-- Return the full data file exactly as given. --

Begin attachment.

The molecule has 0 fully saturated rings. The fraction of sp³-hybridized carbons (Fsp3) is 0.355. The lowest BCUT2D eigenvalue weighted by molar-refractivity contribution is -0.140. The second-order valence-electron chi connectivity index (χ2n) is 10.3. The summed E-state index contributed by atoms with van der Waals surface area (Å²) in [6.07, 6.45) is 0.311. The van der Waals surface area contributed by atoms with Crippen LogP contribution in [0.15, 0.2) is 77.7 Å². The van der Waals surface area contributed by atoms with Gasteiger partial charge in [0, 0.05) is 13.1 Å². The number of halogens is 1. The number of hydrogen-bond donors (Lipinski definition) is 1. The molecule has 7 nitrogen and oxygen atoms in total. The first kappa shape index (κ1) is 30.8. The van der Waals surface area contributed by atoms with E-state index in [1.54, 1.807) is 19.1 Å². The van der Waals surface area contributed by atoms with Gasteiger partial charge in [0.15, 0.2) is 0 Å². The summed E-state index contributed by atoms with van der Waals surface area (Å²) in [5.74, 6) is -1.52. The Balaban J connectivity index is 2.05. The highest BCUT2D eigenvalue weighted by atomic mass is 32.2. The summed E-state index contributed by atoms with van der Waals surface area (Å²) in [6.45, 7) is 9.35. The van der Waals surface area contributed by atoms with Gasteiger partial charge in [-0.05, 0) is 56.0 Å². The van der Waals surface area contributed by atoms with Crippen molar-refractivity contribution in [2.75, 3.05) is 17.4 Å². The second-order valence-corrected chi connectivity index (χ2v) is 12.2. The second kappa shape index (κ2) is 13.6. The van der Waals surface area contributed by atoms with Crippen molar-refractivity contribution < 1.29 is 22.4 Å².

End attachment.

The molecule has 0 fully saturated rings. The fraction of sp³-hybridized carbons (Fsp3) is 0.355. The lowest BCUT2D eigenvalue weighted by molar-refractivity contribution is -0.140. The second-order valence-electron chi connectivity index (χ2n) is 10.3. The summed E-state index contributed by atoms with van der Waals surface area (Å²) in [6.07, 6.45) is 0.311. The van der Waals surface area contributed by atoms with Crippen LogP contribution in [0.15, 0.2) is 77.7 Å². The van der Waals surface area contributed by atoms with Gasteiger partial charge in [0, 0.05) is 13.1 Å². The number of halogens is 1. The number of hydrogen-bond donors (Lipinski definition) is 1. The molecule has 7 nitrogen and oxygen atoms in total. The first kappa shape index (κ1) is 30.8. The van der Waals surface area contributed by atoms with E-state index in [1.54, 1.807) is 19.1 Å². The van der Waals surface area contributed by atoms with Gasteiger partial charge in [0.15, 0.2) is 0 Å². The summed E-state index contributed by atoms with van der Waals surface area (Å²) in [5.74, 6) is -1.52. The Balaban J connectivity index is 2.05. The highest BCUT2D eigenvalue weighted by atomic mass is 32.2. The summed E-state index contributed by atoms with van der Waals surface area (Å²) in [6.45, 7) is 9.35. The van der Waals surface area contributed by atoms with Gasteiger partial charge in [-0.05, 0) is 56.0 Å². The van der Waals surface area contributed by atoms with Crippen molar-refractivity contribution in [2.75, 3.05) is 17.4 Å². The second-order valence-corrected chi connectivity index (χ2v) is 12.2. The second kappa shape index (κ2) is 13.6. The van der Waals surface area contributed by atoms with Crippen molar-refractivity contribution < 1.29 is 22.4 Å².